2:00PM Water Cooler 5/23/2018

By Lambert Strether of Corrente.

Trade

Moar sorghum:

In each case, it’s not the the elites are old; it’s that they’re fools:

“Senate panel overwhelmingly approves amendment blocking Trump on ZTE” [The Hill]. “The Senate Banking Committee approved an amendment in an overwhelming and bipartisan 23-2 vote that would block Trump from easing sanctions on ZTE without first certifying to Congress that the company is complying with U.S. law.” So the Republicans can, er, resist Trump. If they want to.

Politics

Reiterating my call:

And so, dear readers, I turn to you: What sourcing would you suggest for tracking electoral work on the left? Especially sourcing that isn’t liberal Democrat?[4] And sourcing that doesn’t make stuff up, no matter how important “the cause”? Is everything — heaven forfend — on Facebook or YouTube or podcasts? Maybe dedicated State House reporters doing round-ups, if there are any left? Are there still political blogs, just low-circulation ones I don’t know about? Help!

2020

“Bernie Sanders to Seek Reelection to U.S. Senate” [Seven Days]. “According to campaign spokesperson Arianna Jones, Sanders plans to seek the Democratic nomination in Vermont’s August primary. If he wins, she said, he would ‘respectfully’ decline the nomination and run as an independent in the general election. Sanders would, however, accept the endorsement of the Vermont Democratic Party. ‘That is what he has done in the past, and that is what he looks forward to happening in 2018,” Jones said, referring to Sanders’ 2006 and 2012 Senate runs.” Which drives Democrats nuts, because it sucks all the oxygen out of their race.

“Clinton To Keynote State Democratic Convention” [State of Politics]. “Clinton, a former U.S. senator representing New York, will also endorse Gov. Andrew Cuomo for a third term as he faces a Democratic primary challenge from actress and education advocate Cynthia Nixon.” Please kill me now.

2018

NY: “President Trump, Gov. Cuomo have had ‘tremendous’ amount of donors in common” [New York Daily News]. “Anthony Scaramucci, who was briefly Trump’s communications director, in 2010 was the finance chairman of “Republicans For Cuomo” while former New York City Mayor Rudy Giuliani, who is on Trump’s current legal team, co-chaired Cuomo’s transition committee on public safety in 2010. Trump Treasury Secretary Steven Mnuchin has given Cuomo’s gubernatorial campaigns $15,000. He also gave another nearly $13,000 to Cuomo’s attorney general campaigns, records show.Among the other joint donors are hedge fund manager John Paulson, billionaire businessman Nelson Peltz, and businessman Ronald Perelman.”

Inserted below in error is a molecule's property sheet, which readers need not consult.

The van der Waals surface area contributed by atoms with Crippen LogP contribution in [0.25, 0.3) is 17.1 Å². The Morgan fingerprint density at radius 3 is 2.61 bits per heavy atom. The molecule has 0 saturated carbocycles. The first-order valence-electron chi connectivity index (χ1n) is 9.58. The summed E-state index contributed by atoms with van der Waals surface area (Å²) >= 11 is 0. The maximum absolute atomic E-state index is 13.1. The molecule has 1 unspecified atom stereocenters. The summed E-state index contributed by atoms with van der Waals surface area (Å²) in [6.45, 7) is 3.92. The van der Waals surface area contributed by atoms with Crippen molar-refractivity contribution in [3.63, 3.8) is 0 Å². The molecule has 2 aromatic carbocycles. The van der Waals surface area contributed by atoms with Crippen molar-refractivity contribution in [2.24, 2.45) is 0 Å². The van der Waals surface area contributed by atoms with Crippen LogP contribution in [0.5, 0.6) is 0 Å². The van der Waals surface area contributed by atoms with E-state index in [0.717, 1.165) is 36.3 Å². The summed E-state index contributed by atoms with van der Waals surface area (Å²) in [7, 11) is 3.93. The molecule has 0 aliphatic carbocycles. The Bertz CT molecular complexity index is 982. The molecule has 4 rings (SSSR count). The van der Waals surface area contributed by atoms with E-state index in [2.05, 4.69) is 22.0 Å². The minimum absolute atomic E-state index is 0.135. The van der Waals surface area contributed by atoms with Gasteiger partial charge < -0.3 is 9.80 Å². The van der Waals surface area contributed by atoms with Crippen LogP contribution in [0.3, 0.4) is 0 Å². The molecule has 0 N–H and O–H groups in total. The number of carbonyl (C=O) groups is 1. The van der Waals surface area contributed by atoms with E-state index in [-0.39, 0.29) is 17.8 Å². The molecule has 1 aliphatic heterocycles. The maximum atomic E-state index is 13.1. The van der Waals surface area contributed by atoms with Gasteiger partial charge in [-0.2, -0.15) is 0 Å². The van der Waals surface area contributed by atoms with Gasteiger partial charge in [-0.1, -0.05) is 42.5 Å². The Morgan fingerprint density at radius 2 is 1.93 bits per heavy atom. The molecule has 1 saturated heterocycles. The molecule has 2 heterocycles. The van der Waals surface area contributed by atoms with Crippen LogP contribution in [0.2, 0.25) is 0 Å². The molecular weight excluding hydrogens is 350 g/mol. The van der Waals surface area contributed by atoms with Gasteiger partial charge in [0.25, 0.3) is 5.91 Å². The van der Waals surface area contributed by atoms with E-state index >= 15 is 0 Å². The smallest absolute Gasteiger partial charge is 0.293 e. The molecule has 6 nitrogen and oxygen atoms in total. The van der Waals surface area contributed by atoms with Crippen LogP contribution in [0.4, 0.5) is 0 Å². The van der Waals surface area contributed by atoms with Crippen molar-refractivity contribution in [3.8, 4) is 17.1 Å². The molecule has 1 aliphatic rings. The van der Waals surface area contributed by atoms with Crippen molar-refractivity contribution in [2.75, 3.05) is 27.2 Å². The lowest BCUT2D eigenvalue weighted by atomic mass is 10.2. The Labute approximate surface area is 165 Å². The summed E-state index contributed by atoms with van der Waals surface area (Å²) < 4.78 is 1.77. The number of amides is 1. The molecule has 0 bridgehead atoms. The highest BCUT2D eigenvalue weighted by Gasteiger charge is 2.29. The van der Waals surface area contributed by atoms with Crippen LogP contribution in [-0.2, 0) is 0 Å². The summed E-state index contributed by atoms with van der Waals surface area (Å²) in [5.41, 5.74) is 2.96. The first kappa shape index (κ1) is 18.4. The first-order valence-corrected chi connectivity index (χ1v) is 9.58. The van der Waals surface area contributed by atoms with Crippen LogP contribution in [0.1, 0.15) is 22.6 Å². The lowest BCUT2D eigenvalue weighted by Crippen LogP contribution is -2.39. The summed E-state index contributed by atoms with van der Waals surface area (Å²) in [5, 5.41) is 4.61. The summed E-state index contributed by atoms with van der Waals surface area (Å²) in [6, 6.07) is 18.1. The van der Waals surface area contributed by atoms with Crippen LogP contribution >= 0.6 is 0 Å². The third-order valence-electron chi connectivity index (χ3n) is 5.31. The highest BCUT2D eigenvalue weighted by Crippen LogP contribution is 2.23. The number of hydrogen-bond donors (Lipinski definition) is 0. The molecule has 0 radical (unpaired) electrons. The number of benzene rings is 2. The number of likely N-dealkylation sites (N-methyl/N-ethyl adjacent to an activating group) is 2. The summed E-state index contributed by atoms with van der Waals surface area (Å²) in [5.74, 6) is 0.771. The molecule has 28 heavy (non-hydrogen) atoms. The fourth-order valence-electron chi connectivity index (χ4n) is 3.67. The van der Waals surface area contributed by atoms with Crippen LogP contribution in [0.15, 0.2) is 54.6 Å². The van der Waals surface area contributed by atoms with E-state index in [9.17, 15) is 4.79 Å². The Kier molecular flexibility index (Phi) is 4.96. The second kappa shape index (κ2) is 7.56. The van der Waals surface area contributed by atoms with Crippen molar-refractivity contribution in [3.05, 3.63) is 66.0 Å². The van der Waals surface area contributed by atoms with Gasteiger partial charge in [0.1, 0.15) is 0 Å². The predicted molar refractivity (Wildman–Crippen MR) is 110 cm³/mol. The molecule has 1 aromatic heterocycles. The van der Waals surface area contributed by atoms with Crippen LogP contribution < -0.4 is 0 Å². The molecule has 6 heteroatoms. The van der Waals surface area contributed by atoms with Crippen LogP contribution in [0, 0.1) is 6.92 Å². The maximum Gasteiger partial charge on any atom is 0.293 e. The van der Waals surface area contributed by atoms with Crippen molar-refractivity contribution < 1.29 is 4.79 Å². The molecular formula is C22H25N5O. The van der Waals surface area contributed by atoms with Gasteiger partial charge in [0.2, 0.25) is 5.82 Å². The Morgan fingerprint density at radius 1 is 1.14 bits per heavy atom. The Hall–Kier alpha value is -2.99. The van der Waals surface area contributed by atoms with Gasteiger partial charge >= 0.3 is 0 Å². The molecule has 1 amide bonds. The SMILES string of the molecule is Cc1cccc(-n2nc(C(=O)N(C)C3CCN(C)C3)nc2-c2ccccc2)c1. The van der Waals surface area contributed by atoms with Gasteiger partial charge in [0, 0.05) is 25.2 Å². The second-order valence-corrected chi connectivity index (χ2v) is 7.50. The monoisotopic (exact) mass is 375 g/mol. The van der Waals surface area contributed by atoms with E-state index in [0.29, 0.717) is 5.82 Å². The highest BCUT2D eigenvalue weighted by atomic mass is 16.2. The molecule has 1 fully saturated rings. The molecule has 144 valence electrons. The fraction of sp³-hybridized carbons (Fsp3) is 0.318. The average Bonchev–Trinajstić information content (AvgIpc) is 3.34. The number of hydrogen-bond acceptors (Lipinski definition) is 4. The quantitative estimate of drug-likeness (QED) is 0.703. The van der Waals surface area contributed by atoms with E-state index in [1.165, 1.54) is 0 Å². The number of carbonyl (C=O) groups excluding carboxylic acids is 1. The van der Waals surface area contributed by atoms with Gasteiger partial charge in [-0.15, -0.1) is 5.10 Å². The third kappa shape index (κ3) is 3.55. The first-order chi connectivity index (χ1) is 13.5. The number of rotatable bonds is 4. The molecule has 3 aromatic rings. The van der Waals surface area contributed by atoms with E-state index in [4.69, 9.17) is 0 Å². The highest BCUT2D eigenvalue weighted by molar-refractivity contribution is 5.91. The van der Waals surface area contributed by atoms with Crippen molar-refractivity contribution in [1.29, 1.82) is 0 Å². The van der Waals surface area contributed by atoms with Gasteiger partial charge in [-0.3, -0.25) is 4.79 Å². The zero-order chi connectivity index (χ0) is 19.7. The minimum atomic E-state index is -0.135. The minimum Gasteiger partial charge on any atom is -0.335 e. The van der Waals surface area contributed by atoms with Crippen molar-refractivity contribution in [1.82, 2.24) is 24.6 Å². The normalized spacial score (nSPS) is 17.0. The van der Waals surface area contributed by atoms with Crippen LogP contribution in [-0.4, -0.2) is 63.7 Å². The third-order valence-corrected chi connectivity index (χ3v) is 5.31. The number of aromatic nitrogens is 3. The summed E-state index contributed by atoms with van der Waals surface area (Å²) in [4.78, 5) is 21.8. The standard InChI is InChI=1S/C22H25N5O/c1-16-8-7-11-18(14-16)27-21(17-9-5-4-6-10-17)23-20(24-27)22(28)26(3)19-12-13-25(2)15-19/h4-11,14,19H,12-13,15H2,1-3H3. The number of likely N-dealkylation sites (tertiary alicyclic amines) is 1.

CA: “Bad news for Dems: Trump’s rating is rising where it counts in California” [San Francisco Chronicle]. “All that talk of a Democratic blue wave sweeping congressional races in California could be for naught if a new poll is on target: It shows President Trump’s approval rating surging to 50 percent in Orange County, site of four tight races that could determine if Republicans hold the House…. One reason for the Trump uptick in the OC is that the number of voters who believe the country is on the right track has grown 10 percentage points over the past two months, [Republican pollster John Thomas] said.” So, a Republican state poll. One…

GA: “Stacey Abrams Wins Big in Georgia and Now Has a Shot at Becoming 1st African-American Female Governor in U.S. History” [The Root]. “‘We needed to show that we can turn out low-propensity voters’ said a local activist who works in voter turnout. ;We targeted counties and precincts that usually had 2 or 3 percent African-American turnout, and we jumped it up to 10 or 12 percent. That’s good news [true!*] and donors need to hear our efforts are working.'” Wait, what? “The donors”? Are the donors running the Democrat Party? NOTE * And not done before now why?

CT: “How a Stunning Upset at a Congressional Convention Led to Calls for a Vote-Tampering Investigation” [The Intercept]. Wait, what? Connecticut is run by liberal Democrats. How can this be? Very good from The Intercept.

Our Famously Free Press

From the Department of Then We’d Actually Have to Do Real Reporting:

Realignment and Legitimacy

“Feds Seized a Fortune From #Resistance Icons Accused of Boosting Online ‘Ponzi Schemes'” [Daily Beast]. Ed and Brian Krassenstein. And speaking of scams:

“Since gullibility is unobservable, the best strategy is to get those who possess this quality to self-identify. An email with tales of fabulous amounts of money and West African corruption will strike all but the most gullible as bizarre,” says Cormac Herley, principal researcher with Microsoft Research.

“It will be figured out by anyone savvy enough to use a search engine…. It won’t be pursued by anyone who consults sensible family or friends, or who reads any of the advice banks and money transfer agencies make available. Those who remain are the scammers’ ideal targets.”